Next question, is it hard on a Rectifier/Regulator for the output voltage to drop? Would that be somewhat like the strain on a battery if the voltage is drawn down? In other words, if the R/R output voltage drops a volt or more to say 13.5V, is that stressing the R/R? Or is that as easy for the R/R as less water is in a pipe for a plumbing system?
You are trying to lump three electronic terms into one and it doesn't work like that.
VOLTAGE - Electromotive force, or effectively electrical "Pressure". Compare it to the pressure of water in a water system.
CURRENT - The flow of electrons through a conductor, measured in Amperes (or Amps). Compare this to the actual water that is moving through a pipe. How much water depends on the size of the pipe and how much pressure is behind it.
WATTS - DC circuits only since AC circuits are slightly different. The product of Volts and Amps (Voltage x Amps = Watts; 12 Volts x 10 Amps = 120 Watts). In a water analogy, the amount of time it would take to fill a bucket with water based on the pressure and volume of flow.
Additionally there are two components of the R/R. The alternator generates multi-phase AC. The RECTIFIER section converts that from alternating current (AC) into direct current (DC) which the battery can use. AC flows in both directions whereas DC flows in one direction, and storage batteries can only handle DC. Note that these are CURRENT values, not voltage.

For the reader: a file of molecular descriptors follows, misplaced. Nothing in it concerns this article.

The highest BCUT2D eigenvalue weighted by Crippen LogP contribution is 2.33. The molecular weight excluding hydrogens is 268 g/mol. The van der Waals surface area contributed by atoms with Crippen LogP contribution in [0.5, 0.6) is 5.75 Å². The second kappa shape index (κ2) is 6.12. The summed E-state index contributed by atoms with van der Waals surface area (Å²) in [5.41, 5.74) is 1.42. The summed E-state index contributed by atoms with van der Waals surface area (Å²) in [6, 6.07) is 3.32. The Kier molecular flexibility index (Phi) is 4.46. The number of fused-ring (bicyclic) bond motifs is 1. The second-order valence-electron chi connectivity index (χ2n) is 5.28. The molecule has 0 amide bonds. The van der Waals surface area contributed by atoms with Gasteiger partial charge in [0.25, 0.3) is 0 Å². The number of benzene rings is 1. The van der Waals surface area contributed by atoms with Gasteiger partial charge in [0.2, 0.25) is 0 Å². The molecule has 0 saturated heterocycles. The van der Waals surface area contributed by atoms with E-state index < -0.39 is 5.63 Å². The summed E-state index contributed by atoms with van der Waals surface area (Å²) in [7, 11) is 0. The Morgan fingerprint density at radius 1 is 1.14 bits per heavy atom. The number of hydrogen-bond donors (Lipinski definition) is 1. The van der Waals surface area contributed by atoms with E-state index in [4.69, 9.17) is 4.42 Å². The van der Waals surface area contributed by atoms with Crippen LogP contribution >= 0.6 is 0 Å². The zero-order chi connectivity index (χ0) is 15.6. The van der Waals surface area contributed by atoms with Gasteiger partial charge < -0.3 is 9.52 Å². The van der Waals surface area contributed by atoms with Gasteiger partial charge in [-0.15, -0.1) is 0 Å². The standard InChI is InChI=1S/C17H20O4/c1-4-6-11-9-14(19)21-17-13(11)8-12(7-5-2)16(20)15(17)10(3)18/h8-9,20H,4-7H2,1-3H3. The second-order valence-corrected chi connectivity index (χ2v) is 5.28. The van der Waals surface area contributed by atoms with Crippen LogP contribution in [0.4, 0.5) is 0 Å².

The faster the alternator spins the higher the voltage of the electricity that it generates. At zero speed the electrical output is, obviously, zero. At higher speeds the voltage (not the current) can exceed the limits of the electrical system. The REGULATOR limits the high voltage to what they system can handle. High voltages can destroy the battery and other electronic components.
Any time current is flowing heat is generated. More current equals more heat. The conductors on the R/R, as well as the circuitry itself, are generally designed to handle the maximum amount of current that the alternator can produce without time limitations. They will get HOT but normally will not fail up to the rated value. Generally speaking as long as you don't overload the charging system you should be OK.
Honda had a problem for several years with some of their R/R components. They would fail under normal circumstances without any aftermarket electrical loads installed. In fact some people were switching them out for Suzuki components. Early CBR and VFR models were (and still "Are" since many of them are still on the street) notorious for blowing R/R components simply because they overheated.